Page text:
She had also been in an all-female environment at school. “A really good physics teacher joined the school and I was immediately fascinated with physics,” she says. It had been assumed that she would be a mathematician but she realised that with A-level she was reaching the limit of her ability in maths and by that time physics was more attractive.
Having been somewhat unaffected by sexism, therefore, it was not until she was in leadership positions that she realised she was in a unique position to take action to support diversity in science.
In recent years she has been closely involved with the work of the Royal Society in developing science education. She believes there is a false dichotomy between science and the arts. “An education system that taught people in a holistic way would be better for all of us. It’s better not to specialise too early – you miss out on such a lot.
“What I find really exciting about physics is that you can be curious – you are always asking ‘why’ or ‘how’. The sort of physics I do – materials physics – is not glamorous to a lot of people, but it is just as satisfying. There’s a huge amount going on at the frontline of biology and materials and physics is sitting right in the middle of that.”
As a former chair of the EPSRC she believes that “it doesn’t do a bad job, given what it’s there to do and that it has to balance lots of different demands”. She adds: “On the whole I think science has not been badly treated in this country, but I don’t think academia has been looking after the research assistant community well enough. The career path for people who take grants to be research assistants is very hard and it’s a very difficult transition from the two to three years after a PhD to finding a permanent job. It’s a fact that we use them – they’re the engine that keeps research going.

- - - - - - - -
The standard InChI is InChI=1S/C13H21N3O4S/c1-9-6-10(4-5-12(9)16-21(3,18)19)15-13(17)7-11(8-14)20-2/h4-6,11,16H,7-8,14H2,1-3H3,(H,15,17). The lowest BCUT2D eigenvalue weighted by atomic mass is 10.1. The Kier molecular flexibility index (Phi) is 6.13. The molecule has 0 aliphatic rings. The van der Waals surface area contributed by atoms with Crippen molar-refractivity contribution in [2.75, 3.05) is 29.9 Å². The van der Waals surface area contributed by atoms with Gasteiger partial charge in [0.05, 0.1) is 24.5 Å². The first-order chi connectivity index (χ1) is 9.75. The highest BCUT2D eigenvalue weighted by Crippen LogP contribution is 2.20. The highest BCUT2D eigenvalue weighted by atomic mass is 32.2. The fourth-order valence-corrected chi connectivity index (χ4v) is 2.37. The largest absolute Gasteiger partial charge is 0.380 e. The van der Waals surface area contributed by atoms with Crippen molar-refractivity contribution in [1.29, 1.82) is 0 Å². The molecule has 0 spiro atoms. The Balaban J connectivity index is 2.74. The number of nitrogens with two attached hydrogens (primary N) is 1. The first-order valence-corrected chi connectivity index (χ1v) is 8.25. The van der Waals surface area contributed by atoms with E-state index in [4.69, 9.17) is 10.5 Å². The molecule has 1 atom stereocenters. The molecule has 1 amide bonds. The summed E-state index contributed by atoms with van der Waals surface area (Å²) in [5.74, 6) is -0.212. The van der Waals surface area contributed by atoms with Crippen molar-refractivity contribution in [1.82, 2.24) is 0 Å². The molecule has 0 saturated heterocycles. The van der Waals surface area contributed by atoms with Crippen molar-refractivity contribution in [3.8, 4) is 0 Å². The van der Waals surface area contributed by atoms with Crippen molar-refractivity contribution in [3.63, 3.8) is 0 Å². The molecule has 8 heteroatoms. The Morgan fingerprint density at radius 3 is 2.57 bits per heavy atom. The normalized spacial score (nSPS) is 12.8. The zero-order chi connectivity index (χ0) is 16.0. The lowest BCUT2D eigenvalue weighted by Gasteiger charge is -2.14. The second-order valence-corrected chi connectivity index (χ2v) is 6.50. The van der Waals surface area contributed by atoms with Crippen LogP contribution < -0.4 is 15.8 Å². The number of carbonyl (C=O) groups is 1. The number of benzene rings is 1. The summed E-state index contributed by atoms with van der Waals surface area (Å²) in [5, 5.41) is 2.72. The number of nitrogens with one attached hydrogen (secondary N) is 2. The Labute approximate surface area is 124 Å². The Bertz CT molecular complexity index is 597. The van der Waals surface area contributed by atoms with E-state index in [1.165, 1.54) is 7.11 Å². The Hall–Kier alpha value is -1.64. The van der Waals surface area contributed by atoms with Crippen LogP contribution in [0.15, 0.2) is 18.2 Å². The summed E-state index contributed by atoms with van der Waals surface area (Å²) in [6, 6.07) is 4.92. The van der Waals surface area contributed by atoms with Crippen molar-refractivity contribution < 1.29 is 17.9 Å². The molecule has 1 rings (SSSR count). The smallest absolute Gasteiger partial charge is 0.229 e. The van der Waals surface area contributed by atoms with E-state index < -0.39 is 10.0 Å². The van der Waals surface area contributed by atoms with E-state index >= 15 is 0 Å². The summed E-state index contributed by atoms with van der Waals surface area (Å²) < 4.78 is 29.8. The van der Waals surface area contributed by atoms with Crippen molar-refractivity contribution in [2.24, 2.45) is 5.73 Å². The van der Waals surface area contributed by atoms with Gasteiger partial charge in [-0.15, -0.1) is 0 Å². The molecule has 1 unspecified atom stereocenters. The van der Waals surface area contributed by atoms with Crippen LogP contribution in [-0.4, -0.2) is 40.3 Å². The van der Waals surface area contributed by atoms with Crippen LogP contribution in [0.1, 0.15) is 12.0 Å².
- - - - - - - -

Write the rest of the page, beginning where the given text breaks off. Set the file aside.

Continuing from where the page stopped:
“When I was a postdoc I think there was much less pressure put on young people in research than there is now, though that may be true more generally, not just in science and in universities.”
Over the years since then she has received numerous awards and honours. She was the first woman to be made an honorary fellow of both the Institute of Physics and the Royal Academy of Engineering. She was elected a Fellow of the Royal Society in 1989, was made a Dame in the 2001 Queen’s Birthday Honours and was awarded France’s Chevalier de la Légion d’honneur in 2003.
She received the Fernand Holweck Award of the Institute and the French Physical Society in 2006 and her involvement with the IOP has included being a member of the Polymer Physics Group, the Neutron Scattering Group and the Honorary Fellows Committee. However, it hadn’t crossed her mind to put herself forward for election to be president until she was approached to consider standing and was elected unopposed.
“I consider myself a physicist and therefore it’s a rather nice honour,” she says.